Same Sensor, Different Body: Fujifilm XT-1


By now, everyone would have heard of the XT-1, the new DSLR camera from Fujifilm. Its retro look is positively amazing and the dials make it easy for you to select exposure options while wearing a glove, but is it really a new camera?

For those who have some technical background, you'd realise that this is the Xpro-1 in a different costume. The Xpro-1 has a rangefinder style jacket while the XT-1 will wear a DSLR outfit. 

I hate to say this but the innards, regardless of what they sell you on the features, is the same thing. Underneath it all, the camera uses the same 16 megapixel sensor. 

Why the same sensor?

Good question. But the underlying reason is still the cost that went into developing the sensor. Those of you who know how much effort is spent into R&D will understand that Fujifilm has to make money from this. Selling a million units a year isn't going to claw back the investment made and photographers have to stick around to buy the same camera twice before you see any significant changes to the specification. 

Developing new tech is an expensive affair. Fujifilm also charges a premium over its models and this means that it won't sell that many units. As of 2013, none of the DSLR manufacturers were actually seeing any increase in profits. The stagnating market has been due to Smartphones taking over most of the market for cameras. 

So when you put the same sensor into a variety of models, your amortize the cost of development and hopefully claw back the dollars poured into development. Sony does the same thing with its range of sensors as it sells it off to different manufacturers.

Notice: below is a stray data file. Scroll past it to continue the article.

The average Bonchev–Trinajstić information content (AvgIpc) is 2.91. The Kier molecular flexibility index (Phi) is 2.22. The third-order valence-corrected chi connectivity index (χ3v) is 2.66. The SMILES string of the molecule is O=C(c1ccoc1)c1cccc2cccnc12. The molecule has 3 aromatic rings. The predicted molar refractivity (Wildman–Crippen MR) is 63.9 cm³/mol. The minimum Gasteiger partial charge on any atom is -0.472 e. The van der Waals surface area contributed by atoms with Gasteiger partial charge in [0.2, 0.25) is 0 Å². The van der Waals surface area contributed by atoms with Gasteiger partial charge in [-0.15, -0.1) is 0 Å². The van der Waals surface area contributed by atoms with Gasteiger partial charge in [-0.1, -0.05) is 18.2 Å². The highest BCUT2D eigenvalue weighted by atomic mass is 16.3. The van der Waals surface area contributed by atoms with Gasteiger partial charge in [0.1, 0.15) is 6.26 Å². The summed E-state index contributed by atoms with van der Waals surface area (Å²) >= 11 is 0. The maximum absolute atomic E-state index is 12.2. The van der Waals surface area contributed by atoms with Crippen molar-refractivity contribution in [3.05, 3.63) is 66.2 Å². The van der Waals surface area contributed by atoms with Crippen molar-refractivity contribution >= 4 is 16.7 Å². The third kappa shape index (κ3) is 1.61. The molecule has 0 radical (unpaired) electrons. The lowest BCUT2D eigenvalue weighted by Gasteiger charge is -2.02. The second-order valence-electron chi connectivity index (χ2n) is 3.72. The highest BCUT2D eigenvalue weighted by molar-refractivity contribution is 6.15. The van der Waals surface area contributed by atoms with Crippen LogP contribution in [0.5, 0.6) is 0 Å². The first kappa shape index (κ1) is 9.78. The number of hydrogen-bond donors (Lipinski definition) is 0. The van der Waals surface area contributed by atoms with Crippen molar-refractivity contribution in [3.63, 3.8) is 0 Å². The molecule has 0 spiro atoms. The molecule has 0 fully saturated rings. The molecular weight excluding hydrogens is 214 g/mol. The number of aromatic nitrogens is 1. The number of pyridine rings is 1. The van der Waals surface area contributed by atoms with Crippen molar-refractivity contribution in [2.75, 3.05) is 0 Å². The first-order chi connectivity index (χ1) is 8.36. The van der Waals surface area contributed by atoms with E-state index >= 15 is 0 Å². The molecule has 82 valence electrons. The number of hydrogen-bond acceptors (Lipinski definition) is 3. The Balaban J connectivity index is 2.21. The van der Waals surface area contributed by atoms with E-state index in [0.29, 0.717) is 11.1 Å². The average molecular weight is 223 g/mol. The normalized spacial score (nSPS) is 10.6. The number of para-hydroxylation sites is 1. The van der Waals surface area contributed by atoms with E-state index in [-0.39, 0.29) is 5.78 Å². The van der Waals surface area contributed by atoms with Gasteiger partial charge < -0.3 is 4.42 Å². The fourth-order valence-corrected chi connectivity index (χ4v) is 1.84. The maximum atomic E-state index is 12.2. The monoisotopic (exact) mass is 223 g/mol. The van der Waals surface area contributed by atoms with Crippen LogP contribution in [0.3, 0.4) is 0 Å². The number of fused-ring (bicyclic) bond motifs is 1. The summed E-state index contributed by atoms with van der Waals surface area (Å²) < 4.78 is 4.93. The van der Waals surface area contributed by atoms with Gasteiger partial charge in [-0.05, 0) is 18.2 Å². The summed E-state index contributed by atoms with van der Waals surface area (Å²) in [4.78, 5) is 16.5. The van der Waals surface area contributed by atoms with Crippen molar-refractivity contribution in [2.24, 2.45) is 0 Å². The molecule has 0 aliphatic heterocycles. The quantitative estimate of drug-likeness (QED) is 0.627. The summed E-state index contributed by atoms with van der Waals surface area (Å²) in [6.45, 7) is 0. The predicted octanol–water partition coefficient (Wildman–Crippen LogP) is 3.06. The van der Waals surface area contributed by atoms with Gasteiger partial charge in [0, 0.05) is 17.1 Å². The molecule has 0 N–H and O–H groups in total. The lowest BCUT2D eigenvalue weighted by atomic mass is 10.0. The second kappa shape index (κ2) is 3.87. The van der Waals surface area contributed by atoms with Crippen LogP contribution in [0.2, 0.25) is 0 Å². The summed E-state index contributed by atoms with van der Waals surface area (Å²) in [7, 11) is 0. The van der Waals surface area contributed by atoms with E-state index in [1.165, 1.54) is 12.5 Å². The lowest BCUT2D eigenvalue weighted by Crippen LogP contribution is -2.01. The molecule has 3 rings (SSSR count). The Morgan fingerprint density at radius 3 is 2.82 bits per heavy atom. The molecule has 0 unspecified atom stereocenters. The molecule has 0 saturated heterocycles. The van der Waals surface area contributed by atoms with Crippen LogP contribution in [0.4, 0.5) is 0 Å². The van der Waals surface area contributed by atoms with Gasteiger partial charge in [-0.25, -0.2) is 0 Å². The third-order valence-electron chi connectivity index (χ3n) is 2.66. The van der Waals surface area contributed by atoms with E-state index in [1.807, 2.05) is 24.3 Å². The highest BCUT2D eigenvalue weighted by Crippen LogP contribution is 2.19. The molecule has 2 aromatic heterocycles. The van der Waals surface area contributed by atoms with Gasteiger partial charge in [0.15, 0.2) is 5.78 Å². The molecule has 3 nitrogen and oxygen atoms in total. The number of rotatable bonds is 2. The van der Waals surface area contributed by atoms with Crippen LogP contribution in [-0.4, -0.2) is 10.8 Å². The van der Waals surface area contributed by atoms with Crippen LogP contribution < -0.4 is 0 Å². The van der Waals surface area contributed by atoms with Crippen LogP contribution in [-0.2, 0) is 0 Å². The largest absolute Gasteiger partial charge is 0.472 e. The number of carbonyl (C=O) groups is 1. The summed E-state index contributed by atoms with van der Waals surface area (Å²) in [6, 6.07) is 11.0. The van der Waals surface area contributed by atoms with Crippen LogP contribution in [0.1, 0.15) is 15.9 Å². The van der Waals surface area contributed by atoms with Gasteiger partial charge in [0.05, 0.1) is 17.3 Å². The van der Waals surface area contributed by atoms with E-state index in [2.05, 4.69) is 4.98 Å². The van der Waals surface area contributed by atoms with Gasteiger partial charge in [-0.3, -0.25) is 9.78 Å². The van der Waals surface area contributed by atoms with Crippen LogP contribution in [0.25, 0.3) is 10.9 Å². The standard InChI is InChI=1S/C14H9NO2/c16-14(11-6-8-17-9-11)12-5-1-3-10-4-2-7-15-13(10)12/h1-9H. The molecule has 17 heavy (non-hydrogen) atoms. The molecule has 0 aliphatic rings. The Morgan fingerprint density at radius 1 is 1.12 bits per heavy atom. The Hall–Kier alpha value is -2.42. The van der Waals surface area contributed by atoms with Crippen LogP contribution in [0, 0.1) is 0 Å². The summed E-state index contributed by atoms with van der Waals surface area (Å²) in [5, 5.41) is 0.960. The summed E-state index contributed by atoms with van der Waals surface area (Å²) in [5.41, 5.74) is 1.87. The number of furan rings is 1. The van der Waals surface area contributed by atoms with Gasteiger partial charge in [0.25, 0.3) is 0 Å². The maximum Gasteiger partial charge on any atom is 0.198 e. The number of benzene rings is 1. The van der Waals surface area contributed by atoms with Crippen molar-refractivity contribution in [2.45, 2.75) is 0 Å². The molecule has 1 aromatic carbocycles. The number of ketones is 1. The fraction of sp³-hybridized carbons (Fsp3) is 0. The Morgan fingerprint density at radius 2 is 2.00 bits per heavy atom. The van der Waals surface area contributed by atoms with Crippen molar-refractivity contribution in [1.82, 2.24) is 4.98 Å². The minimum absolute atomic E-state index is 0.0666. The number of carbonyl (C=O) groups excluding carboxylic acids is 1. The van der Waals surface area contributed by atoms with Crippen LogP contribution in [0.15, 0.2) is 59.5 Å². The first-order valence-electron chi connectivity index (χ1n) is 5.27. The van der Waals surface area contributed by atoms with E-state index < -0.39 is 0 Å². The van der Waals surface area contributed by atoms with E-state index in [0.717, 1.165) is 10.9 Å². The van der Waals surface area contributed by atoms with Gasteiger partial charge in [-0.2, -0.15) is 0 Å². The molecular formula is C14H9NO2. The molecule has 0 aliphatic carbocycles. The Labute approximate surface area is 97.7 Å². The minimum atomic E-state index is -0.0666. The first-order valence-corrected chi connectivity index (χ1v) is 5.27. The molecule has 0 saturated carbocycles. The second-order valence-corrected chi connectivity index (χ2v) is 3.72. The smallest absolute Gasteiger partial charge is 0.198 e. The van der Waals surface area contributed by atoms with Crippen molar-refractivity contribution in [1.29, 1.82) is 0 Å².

Performance versus the Price

There is no denying that there will be a demand for performance in the professional circles and this is where the XT-1 will come in handy. Having seen the test performances of Fuji's X-trans CMOS sensor, you will be impressed by its noise handling in low light at 1600 ISO. In fact, it kicks most of Nikon's and Canon's Professional line up at that ISO range. Price performance wise, it can't be beat. I love seeing the details and if I ever wanted to shoot in low light, I would use a tripod to hold the camera steady. No point trying to make a statement by hand holding and pushing the ISO handling right up to 6400. This is where Nikon and Canon's line up will truly show its colors—a feat which I have little use for. Take for example the D4 or the Df. Fitted with a 16 megapixel sensor, it goes head to head with the TX-1. From ISO 1600, you won't notice much difference until you up the ISO to 3200. From here, you'd see how the large sensor DSLRs will shine. 

Dynamic range wise, there isn't much difference. That is until you throw in a large sensor unit (full frame) into the arena. 

Comparison made from

Body alone, the Xpro-1 sells for about US$1100 online. This is just a tad cheaper than the US$1300 selling price of the XT-1. The Olympus EM-5 sells for roughly US$800. Both the Nikon 610 (uses the same 600 sensor) and D4 are way out in the US$2000 ballpark. 

Then you have daylight capture which can already be handled with a smartphone. Not a good thing all the time since it doesn't give you the 'bokeh' quality everyone is crazy about but heck, I got a work around that keeps me happy. So daylight shooting isn't a big thing. 

I would love to have the XT-1 but I reckon the Xpro-1 is a far better deal. Since it is officially being replaced, stocks will be aplenty and price would be cheaper too. And you can't be looking at a significant improvement in image handling between the two. They have the same sensor and performance won't be far apart. 

The Olympus EM-5 has even better value for money if you're not too fussy but when it comes to high ISO, this is where it loses out to the Xpro-1 and XT-1. 

Now that the prices are sorted out, you have to ask yourself on what you'd be using the camera for. Semi-pro or Pro users will find the XT-1 a good buy, but casual users are really better off with the Olympus EM-5 which at US$800, is a hefty discount from the XT-1. You have to justify that price with better dynamic range and high ISO handling found on the XT-1. That said, unless I really find a paying market niche in photography, I won't be getting any of them soon.